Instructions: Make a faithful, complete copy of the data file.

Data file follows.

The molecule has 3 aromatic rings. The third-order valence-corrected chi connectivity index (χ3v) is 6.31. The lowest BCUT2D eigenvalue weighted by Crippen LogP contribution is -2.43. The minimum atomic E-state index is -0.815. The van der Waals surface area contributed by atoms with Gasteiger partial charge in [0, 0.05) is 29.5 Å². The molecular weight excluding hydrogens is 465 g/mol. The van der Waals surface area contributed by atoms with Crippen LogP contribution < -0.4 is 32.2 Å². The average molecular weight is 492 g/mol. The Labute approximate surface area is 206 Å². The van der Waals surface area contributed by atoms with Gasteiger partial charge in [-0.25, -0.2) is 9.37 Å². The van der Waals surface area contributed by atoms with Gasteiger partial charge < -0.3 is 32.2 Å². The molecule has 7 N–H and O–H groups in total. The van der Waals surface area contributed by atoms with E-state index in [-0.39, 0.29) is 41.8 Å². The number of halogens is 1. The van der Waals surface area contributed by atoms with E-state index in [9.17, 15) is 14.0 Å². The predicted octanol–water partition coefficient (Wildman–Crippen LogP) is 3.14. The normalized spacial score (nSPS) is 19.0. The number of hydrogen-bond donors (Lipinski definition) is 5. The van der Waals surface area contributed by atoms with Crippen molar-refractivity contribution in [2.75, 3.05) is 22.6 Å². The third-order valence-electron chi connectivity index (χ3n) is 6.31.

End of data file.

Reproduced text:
The molecule has 3 aromatic rings. The third-order valence-corrected chi connectivity index (χ3v) is 6.31. The lowest BCUT2D eigenvalue weighted by Crippen LogP contribution is -2.43. The minimum atomic E-state index is -0.815. The van der Waals surface area contributed by atoms with Gasteiger partial charge in [0, 0.05) is 29.5 Å². The molecular weight excluding hydrogens is 465 g/mol. The van der Waals surface area contributed by atoms with Crippen LogP contribution < -0.4 is 32.2 Å². The average molecular weight is 492 g/mol. The Labute approximate surface area is 206 Å². The van der Waals surface area contributed by atoms with Gasteiger partial charge in [-0.25, -0.2) is 9.37 Å². The van der Waals surface area contributed by atoms with Gasteiger partial charge < -0.3 is 32.2 Å². The molecule has 7 N–H and O–H groups in total. The van der Waals surface area contributed by atoms with E-state index in [-0.39, 0.29) is 41.8 Å². The number of halogens is 1. The van der Waals surface area contributed by atoms with E-state index in [9.17, 15) is 14.0 Å². The predicted octanol–water partition coefficient (Wildman–Crippen LogP) is 3.14. The normalized spacial score (nSPS) is 19.0. The number of hydrogen-bond donors (Lipinski definition) is 5. The van der Waals surface area contributed by atoms with Crippen molar-refractivity contribution in [2.75, 3.05) is 22.6 Å². The third-order valence-electron chi connectivity index (χ3n) is 6.31.